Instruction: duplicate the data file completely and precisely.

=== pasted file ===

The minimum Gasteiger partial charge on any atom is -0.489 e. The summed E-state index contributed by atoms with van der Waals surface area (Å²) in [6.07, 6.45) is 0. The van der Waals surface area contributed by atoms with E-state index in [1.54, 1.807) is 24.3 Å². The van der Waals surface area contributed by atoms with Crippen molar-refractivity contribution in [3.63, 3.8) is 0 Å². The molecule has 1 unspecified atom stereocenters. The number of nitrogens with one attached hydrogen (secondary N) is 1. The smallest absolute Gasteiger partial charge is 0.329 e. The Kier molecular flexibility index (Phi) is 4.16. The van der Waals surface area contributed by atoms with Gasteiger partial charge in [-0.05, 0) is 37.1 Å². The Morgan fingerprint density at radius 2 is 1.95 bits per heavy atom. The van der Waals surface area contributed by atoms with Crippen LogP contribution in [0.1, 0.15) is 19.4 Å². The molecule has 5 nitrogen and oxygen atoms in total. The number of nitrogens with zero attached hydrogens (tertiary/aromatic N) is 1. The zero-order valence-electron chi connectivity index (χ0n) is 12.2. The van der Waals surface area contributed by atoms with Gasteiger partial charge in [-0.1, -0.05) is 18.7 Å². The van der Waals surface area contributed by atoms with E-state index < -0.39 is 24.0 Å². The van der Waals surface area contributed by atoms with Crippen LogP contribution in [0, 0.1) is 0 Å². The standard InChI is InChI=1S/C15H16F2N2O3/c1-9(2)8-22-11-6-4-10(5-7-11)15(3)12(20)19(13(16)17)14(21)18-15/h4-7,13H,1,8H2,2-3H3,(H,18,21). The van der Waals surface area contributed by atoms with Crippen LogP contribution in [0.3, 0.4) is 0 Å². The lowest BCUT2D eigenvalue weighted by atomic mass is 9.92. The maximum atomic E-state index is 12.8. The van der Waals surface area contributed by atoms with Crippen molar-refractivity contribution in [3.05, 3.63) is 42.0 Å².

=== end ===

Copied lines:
The minimum Gasteiger partial charge on any atom is -0.489 e. The summed E-state index contributed by atoms with van der Waals surface area (Å²) in [6.07, 6.45) is 0. The van der Waals surface area contributed by atoms with E-state index in [1.54, 1.807) is 24.3 Å². The van der Waals surface area contributed by atoms with Crippen molar-refractivity contribution in [3.63, 3.8) is 0 Å². The molecule has 1 unspecified atom stereocenters. The number of nitrogens with one attached hydrogen (secondary N) is 1. The smallest absolute Gasteiger partial charge is 0.329 e. The Kier molecular flexibility index (Phi) is 4.16. The van der Waals surface area contributed by atoms with Gasteiger partial charge in [-0.05, 0) is 37.1 Å². The Morgan fingerprint density at radius 2 is 1.95 bits per heavy atom. The van der Waals surface area contributed by atoms with Crippen LogP contribution in [0.1, 0.15) is 19.4 Å². The molecule has 5 nitrogen and oxygen atoms in total. The number of nitrogens with zero attached hydrogens (tertiary/aromatic N) is 1. The zero-order valence-electron chi connectivity index (χ0n) is 12.2. The van der Waals surface area contributed by atoms with Gasteiger partial charge in [-0.1, -0.05) is 18.7 Å². The van der Waals surface area contributed by atoms with E-state index < -0.39 is 24.0 Å². The van der Waals surface area contributed by atoms with Crippen LogP contribution in [0, 0.1) is 0 Å². The standard InChI is InChI=1S/C15H16F2N2O3/c1-9(2)8-22-11-6-4-10(5-7-11)15(3)12(20)19(13(16)17)14(21)18-15/h4-7,13H,1,8H2,2-3H3,(H,18,21). The van der Waals surface area contributed by atoms with Crippen LogP contribution in [0.3, 0.4) is 0 Å². The lowest BCUT2D eigenvalue weighted by atomic mass is 9.92. The maximum atomic E-state index is 12.8. The van der Waals surface area contributed by atoms with Crippen molar-refractivity contribution in [3.05, 3.63) is 42.0 Å².